Game Recap: Chiefs v. Bengals

They brought the stretcher out automatically. The season opener already in shambles, the Chiefs helplessly stood and watched Trent Green lie motionless on the 50-yard line. On his third scramble of the series, Green lowered himself to slide, only to be met rudely by the shoulder of Bengals defensive end Robert Geathers. Green's head snapped back and bounced off the turf.

Although the hit looked malicious, and Geathers went helmet-to-helmet with a quarterback protecting himself with the slide, no flags were thrown.

"We've been advised not to comment on officials calls," said Chiefs head coach Herm Edwards.

The mood dropped in the stands, in the press box, everywhere. Facing a 17-3 deficit that ended in a 23-10 loss, it's not as if Arrowhead was bursting with happiness, but sadness and concern set in immediately after the hit.

"It's always tough when you see a teammate, a friend, get hit like that," said backup quarterback Damon Huard. "The game's got to go on but my thoughts are with Trent."

Green's absence added to the many differences from last season present in Kansas City on Sunday. The biggest one was that even with Green, the Chiefs looked unprepared.

At first, it was tough not to laugh as the Chiefs were introduced. Instead of being introduced individually, position groups took the field.

When the quarterbacks ran out, the laughter became more difficult to suppress. Green, a Pro-Bowler, ran out in all his glory, accompanied by slightly lesser powers Huard and Brodie Croyle.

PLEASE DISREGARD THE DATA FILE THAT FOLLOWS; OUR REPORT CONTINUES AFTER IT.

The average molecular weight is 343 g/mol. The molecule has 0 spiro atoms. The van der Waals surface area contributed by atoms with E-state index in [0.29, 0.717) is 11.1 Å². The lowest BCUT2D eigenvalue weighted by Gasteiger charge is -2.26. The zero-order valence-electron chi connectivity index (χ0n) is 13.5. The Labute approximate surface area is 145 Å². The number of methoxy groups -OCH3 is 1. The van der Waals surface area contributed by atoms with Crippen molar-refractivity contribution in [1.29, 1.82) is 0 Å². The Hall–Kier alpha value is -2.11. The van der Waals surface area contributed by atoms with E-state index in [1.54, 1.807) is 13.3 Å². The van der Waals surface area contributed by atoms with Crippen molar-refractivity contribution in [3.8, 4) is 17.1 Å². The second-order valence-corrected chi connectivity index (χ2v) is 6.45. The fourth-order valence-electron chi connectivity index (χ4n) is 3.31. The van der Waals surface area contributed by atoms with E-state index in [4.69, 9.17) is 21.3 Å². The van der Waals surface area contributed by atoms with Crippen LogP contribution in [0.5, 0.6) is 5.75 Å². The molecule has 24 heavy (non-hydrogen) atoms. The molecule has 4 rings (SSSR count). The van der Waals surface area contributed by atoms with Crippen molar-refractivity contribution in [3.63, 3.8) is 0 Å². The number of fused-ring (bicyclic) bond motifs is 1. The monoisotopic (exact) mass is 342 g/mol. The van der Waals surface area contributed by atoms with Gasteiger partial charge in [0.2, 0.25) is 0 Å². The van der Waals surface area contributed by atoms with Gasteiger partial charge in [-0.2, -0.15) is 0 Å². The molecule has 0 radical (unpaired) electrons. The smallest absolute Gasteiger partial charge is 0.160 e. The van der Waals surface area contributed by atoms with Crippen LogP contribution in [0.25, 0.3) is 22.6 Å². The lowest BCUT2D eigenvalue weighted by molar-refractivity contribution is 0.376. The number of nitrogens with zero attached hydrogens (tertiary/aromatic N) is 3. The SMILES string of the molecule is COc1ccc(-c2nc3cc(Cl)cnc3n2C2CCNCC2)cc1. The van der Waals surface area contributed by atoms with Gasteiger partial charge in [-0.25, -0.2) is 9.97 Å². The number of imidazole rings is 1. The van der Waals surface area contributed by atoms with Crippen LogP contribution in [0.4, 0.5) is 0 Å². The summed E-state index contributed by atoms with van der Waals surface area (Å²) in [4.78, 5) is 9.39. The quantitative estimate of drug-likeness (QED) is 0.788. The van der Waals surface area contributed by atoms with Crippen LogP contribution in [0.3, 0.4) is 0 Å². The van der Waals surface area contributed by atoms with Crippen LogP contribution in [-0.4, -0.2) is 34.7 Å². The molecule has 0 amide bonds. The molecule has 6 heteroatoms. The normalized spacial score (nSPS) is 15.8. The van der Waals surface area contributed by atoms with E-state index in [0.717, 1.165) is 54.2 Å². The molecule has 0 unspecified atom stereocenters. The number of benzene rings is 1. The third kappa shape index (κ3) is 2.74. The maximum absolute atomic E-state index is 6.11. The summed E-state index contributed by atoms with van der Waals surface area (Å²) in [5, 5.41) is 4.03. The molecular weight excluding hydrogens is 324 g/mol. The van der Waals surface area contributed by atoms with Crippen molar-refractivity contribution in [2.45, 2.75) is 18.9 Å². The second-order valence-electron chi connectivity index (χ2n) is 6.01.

Little did we know that Huard would take the reigns in the second half.

New coach, new way of doing things. OK, sure. br>
The Chiefs marched down the field on their second possession. When they reached the redzone, however, Edwards' offense didn't even shoot for the endzone. Johnson was handed the ball three straight times from the Bengals' 16-yard line. They settled for a 29-yard field goal from Lawrence Tynes and their only lead of the day.

"There was a miscommunication on the call," said Edwards of a third-and-five situation that saw the Chiefs run the ball. "I'll leave it at that."

Weirder yet was Dante Hall's muff of a Kyle Larson punt. Hall is known throughout the league as an extremely reliable return man.

Landon Johnson recovered Hall's jaw-dropper at the Kansas City 14. Fortunately, Cincinnati did nothing more than lose five yards before kicking a field goal.

So, Kansas City's offense wasn't going anywhere, but its' defense was denying surefire touchdown opportunities.

The differences wouldn't let up.

By the end of the first half, the Johnson with the numbers was neither Chad or Larry, but Rudi. LJ rushed for only 68 yards on Sunday, snapping his nine-game 100-yard rushing streak.

In the second quarter, Rudi's 22-yard touchdown run on a third-and-one play was nothing short of spectacular.

On Kansas City's ensuing possession, Green was then sacked for a second time, giving Cincinnati two minutes before the half to mount another drive. Kenny Watson ran it in from eight yards out, increasing the lead to 17-3.

Forget different. This is downright worrisome. And all this while Green was still behind center.

Jared Allen instilled hope when he sacked and stripped Carson Palmer to begin the second half. Derrick Johnson snatched up the fumble on the Bengals' 40.

"The second half I thought we played really good," said Allen. "Our goal is to not let people score and obviously we let people score."

But it only went from bad to worse for the offense after Allen's sack. Offensive pass interference, a false start and finally a Madieu Williams interception broke Kansas City's back.

Green went down minutes later, and so did the Chiefs' chances for a comeback.

Huard, who had not completed a pass since 2000 before Sunday, marched the offense 90 yards in two-and-a-half minutes for a touchdown, but it was too little, too late.

"We've got 15 games left," said Edwards. "It's a long season. A lot of coaches will be happy today and a lot of coaches won't. We have to continue to get better."

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